Quick question about speakers and resistors for my first project


#1

Hi all, apologies if this is a silly question, I’m only just starting to play around with anything more complex than some LEDs on a breadboard.

I’m building a simple sound effect button using a DFPlayer hooked up to one of these speakers and powered by 3x AAA batteries.

That speaker says that it’ll take 0.25-0.5W, which if I’m right needs a resistor of at least 50ohm for that power source?

Do I need to add a resistor between the player and the speaker, or does the circuit being present change the needs of that? Or would I be better just with a different speaker?


#2

You can test without a resistor for the moment, and set the volume lower if you hear distortion.

Long reply.

Power into the speaker will depend on the sound you play, and the volume you play it. The speaker you’ve chosen has a maximum printed on the back, and is said to be from stock that is labelled either 0.25W or 0.5W.

Should you deliver more power to the speaker than it can handle, there are two results;

  • the moving cone will hit the limits of movement and distort the sound, and;
  • the temperature of the coil may rise and cause damage to the speaker.

When you hear distortion, you’re probably sending more power to the speaker than it can cope with. However, the converse is not true; when you don’t hear distortion, that doesn’t mean you can send more power.

Not a criticism, but the player module doesn’t have very clear specifications on this. The best it has is a 3W maximum implied by the words drive speaker less than 3W. So if you used a speaker of more than 3W you would not risk damage to the speaker. On the other hand, the module looks too small to be able to deliver that amount of power to the speaker, and would need at least 600 mA supply at 5V, which can be a challenge from an Arduino Uno; you can measure the supply current with a multimeter and use P=VI to estimate the speaker power.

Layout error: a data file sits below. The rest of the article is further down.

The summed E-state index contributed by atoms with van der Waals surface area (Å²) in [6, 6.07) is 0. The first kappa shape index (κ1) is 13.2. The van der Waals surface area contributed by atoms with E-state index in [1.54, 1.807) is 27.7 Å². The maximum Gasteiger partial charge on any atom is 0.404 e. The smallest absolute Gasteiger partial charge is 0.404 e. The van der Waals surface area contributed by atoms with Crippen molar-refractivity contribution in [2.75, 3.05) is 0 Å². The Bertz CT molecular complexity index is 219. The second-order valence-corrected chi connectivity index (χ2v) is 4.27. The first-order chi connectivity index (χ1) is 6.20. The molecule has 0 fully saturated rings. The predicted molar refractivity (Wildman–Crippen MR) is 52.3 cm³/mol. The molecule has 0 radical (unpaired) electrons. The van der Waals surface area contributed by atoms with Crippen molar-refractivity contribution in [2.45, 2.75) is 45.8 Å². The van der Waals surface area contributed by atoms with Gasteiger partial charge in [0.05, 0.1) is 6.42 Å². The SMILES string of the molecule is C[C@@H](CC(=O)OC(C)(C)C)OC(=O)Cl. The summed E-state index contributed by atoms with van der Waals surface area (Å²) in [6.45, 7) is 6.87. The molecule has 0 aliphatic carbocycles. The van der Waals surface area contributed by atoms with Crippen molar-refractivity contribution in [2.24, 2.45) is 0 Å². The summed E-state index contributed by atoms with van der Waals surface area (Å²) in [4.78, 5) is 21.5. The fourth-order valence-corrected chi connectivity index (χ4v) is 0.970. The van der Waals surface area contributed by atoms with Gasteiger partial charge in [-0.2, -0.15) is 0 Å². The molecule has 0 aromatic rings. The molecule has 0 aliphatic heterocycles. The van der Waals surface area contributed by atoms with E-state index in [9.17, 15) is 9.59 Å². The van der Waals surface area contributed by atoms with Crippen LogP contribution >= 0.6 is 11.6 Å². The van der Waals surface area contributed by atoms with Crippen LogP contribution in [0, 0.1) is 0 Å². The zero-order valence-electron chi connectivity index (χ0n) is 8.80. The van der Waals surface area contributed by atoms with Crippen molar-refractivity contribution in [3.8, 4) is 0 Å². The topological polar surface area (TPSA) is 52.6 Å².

Not a criticism, but the speaker doesn’t have very clear specifications either; it doesn’t say what sort of temperature or airflow the limit is set for. It doesn’t say what frequency of sound was tested. In my experience, this is usually 21°C, still air, and 1 kHz tone. Lower frequency tones cause more heating in these speakers.

You can limit the sound level in the settings. This will reduce the power, and the heating.

You can add a resistor if you like, but it will have to be at least a 2.5W rating, otherwise it will become the first thing to heat up and fail.

Here’s what I would do. Use Audacity to make a few test tone files, at 500 Hz and 1 KHz, four seconds long, set the module to full volume, give it 5V via a multimeter set for current, and see what sort of current you get when playing the test tones, starting from low volume and slowly increasing. Should you see no more than 50 mA, then it will be fine to use a 0.25W speaker.

Hope that helps!


#3

That is incredibly helpful. Thank you!